We climbed to the summit of Mount Kilimanjaro (19,340 ft), the
highest point in Africa. We joined Tonya on her already planned
trip through Abercrombie & Kent (A&K), a high end travel
group. Tonya had chosen the 7 day/6 night route starting at
Machame Gate and ending at Mweka Gate, because it is less traveled and
the longer trip provides better opportunity for acclimatization and thus
higher likelihood that you reach the summit. The actual climb is
more like a very long walk up stairs (~60 miles up/down). The pace
was rather slow for Dan's liking -- the world record for the fastest
climb/descent is 18 hours! Enduring 6 nights of very cold camping, no matter
how luxurious, is always challenging, and 7 days of continuous hiking
with the final trek to the summit as a midnight-to-6AM very steep
very-sub-zero temperature hike makes for sore legs! But we reached
the summit and have the pictures to prove it!
Below are general points about the trip, and then we provide the
There are a number of routes up Kilimanjaro, all requiring the use of
a guide and porters. Many people (~35%) do not reach the summit
because of altitude sickness. The Machame Route offers a varied and gradual ascent, taking longer than
other routes to
provide better acclimatization. In addition to the longer route,
we each were taking Diamox to reduce the chance of getting
altitude sickness. Since Diamox is a diuretic, one side effect is
having to get up in the middle of the night to use the bathroom.
And you also have to drink lots of water to avoid altitude sickness, so there
was no way around the late night wake-ups. However, it did force
(or enable) us to see the beautiful full moon, stars, and
moon-illuminated summit each night.
The weather followed a consistent pattern for the entire trek. It was
beautiful and sunny in the mornings, clouds would roll in and out very
quickly late morning through early afternoon, then typically it would rain in the
later afternoon, then beautiful and clear, but cold, over night. Of course, the
lowest and highest altitudes varied from that pattern, but the majority of the
trip was consistent. Our goal was always to get to camp before
the afternoon rain, though that was not always possible.
The terrain on Kilimanjaro falls into very clear categories. The
lower altitudes are forest, the middle is heather and moorland,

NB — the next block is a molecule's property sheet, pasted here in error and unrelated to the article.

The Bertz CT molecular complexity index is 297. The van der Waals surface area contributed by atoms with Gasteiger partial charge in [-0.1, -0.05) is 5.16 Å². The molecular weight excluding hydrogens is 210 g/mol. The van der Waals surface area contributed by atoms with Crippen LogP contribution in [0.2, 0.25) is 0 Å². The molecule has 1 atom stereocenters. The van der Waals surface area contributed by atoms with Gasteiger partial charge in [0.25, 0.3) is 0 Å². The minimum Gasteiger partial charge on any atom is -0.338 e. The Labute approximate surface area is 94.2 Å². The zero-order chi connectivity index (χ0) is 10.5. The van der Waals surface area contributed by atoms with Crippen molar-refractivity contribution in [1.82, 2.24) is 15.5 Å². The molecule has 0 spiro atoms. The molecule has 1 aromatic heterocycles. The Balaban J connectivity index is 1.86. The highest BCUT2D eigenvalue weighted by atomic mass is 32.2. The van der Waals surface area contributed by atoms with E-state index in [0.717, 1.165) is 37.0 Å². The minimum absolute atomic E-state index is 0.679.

and the top is basically desert. It was very easy to tell when we
crossed the terrain boundaries.
We were a bit taken aback at the number of porters required for
our trip. For the 3 of us, we had 2 guides, and 15
porters. They said we each needed one porter to carry our luggage,
one to carry our 12 bottles of water for the week, and then the
additional porters to carry the camping equipment and food. Each porter
carried 40-50 pounds on their heads. Still, they always beat us to
each campsite. Since every touring group required a large
number of porters, the camps were always full with many more porters than
We were fortunate that another A&K trekking couple from Chicago
(Liz and Ian) was going the same route at the same time with us.
We each had our own guides, and mess tents, but the porters set the
tents up next to each other so we were able to hang out at the camps. They were
pretty cool, and we all supported each other through the trek.
An A&K tour typically has maximum 'coddling' (Tonya's word
for the right amount of attention). A great example -- they set up a private
toilet for us at each camp! It was always the last item
to be removed when the porters broke up the camp. In a camp with hundreds of people (majority are
porters), where everyone is finding their bathroom in some of the few
huts or in nature, we had a private curtain with a freshly dug hole and a toilet seat. We know this seems like way more
information than you wanted, but a toilet seat changes a whole part of
camping (for the better!) Other A&K luxuries included their
cleaning of our boots after the first day's hike through the muddy forest,
hot water and soap outside our tent to wash our hands before every meal,
tea delivered to our tent as a wake-up call each morning, and lunch
tents on the trail. Also, when in Arusha, the A&K vans never
had to stop at the frequent police road blocks.
Food on the trek was plentiful at our 3-4 meals a day. After wake
up tea at 6:30 AM, breakfast was served at 7:15. Typically
breakfast was porridge, toast, cereal (if we wanted), fruit, and a fried
egg. Lunch varied somewhat but typically included soup, chicken, a
pasta, and fruit. Dinners varied also but included soup, pasta,
potato, and a vegetable. If we had not been careful we could have
gained weight on this trip!
One of the biggest complaints by Dan on the trek was the painfully